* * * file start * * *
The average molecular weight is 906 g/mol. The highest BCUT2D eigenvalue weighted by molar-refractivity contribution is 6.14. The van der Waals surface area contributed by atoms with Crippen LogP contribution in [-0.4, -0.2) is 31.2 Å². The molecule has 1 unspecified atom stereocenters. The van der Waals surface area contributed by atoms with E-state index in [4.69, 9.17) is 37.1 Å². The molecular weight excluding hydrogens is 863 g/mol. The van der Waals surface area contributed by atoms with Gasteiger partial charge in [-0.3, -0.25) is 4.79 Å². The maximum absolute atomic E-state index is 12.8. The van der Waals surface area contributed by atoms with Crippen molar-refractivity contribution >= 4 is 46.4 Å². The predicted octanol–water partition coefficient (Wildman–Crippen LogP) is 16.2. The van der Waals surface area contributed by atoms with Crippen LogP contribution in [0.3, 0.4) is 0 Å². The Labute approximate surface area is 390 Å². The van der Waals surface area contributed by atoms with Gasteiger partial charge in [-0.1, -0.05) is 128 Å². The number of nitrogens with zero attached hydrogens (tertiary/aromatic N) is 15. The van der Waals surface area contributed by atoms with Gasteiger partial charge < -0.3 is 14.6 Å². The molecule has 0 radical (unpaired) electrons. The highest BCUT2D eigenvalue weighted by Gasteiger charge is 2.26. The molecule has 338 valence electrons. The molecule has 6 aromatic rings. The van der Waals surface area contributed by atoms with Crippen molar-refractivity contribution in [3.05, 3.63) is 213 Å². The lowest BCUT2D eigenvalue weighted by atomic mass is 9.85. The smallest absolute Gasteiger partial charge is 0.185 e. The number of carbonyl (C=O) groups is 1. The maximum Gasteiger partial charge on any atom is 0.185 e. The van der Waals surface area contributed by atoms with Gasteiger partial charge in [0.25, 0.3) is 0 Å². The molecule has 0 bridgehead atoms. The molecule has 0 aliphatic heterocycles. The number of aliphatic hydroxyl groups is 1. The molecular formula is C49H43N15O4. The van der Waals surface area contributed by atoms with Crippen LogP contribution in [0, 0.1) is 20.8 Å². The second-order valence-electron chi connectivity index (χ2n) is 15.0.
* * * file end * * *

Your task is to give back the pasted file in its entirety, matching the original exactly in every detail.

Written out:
The average molecular weight is 906 g/mol. The highest BCUT2D eigenvalue weighted by molar-refractivity contribution is 6.14. The van der Waals surface area contributed by atoms with Crippen LogP contribution in [-0.4, -0.2) is 31.2 Å². The molecule has 1 unspecified atom stereocenters. The van der Waals surface area contributed by atoms with E-state index in [4.69, 9.17) is 37.1 Å². The molecular weight excluding hydrogens is 863 g/mol. The van der Waals surface area contributed by atoms with Gasteiger partial charge in [-0.3, -0.25) is 4.79 Å². The maximum absolute atomic E-state index is 12.8. The van der Waals surface area contributed by atoms with Crippen molar-refractivity contribution >= 4 is 46.4 Å². The predicted octanol–water partition coefficient (Wildman–Crippen LogP) is 16.2. The van der Waals surface area contributed by atoms with Crippen LogP contribution in [0.3, 0.4) is 0 Å². The Labute approximate surface area is 390 Å². The van der Waals surface area contributed by atoms with Gasteiger partial charge in [-0.1, -0.05) is 128 Å². The number of nitrogens with zero attached hydrogens (tertiary/aromatic N) is 15. The van der Waals surface area contributed by atoms with Gasteiger partial charge < -0.3 is 14.6 Å². The molecule has 0 radical (unpaired) electrons. The highest BCUT2D eigenvalue weighted by Gasteiger charge is 2.26. The molecule has 338 valence electrons. The molecule has 6 aromatic rings. The van der Waals surface area contributed by atoms with Crippen molar-refractivity contribution in [3.05, 3.63) is 213 Å². The lowest BCUT2D eigenvalue weighted by atomic mass is 9.85. The smallest absolute Gasteiger partial charge is 0.185 e. The number of carbonyl (C=O) groups is 1. The maximum Gasteiger partial charge on any atom is 0.185 e. The van der Waals surface area contributed by atoms with Gasteiger partial charge in [0.25, 0.3) is 0 Å². The molecule has 0 bridgehead atoms. The molecule has 0 aliphatic heterocycles. The number of aliphatic hydroxyl groups is 1. The molecular formula is C49H43N15O4. The van der Waals surface area contributed by atoms with Crippen LogP contribution in [0, 0.1) is 20.8 Å². The second-order valence-electron chi connectivity index (χ2n) is 15.0.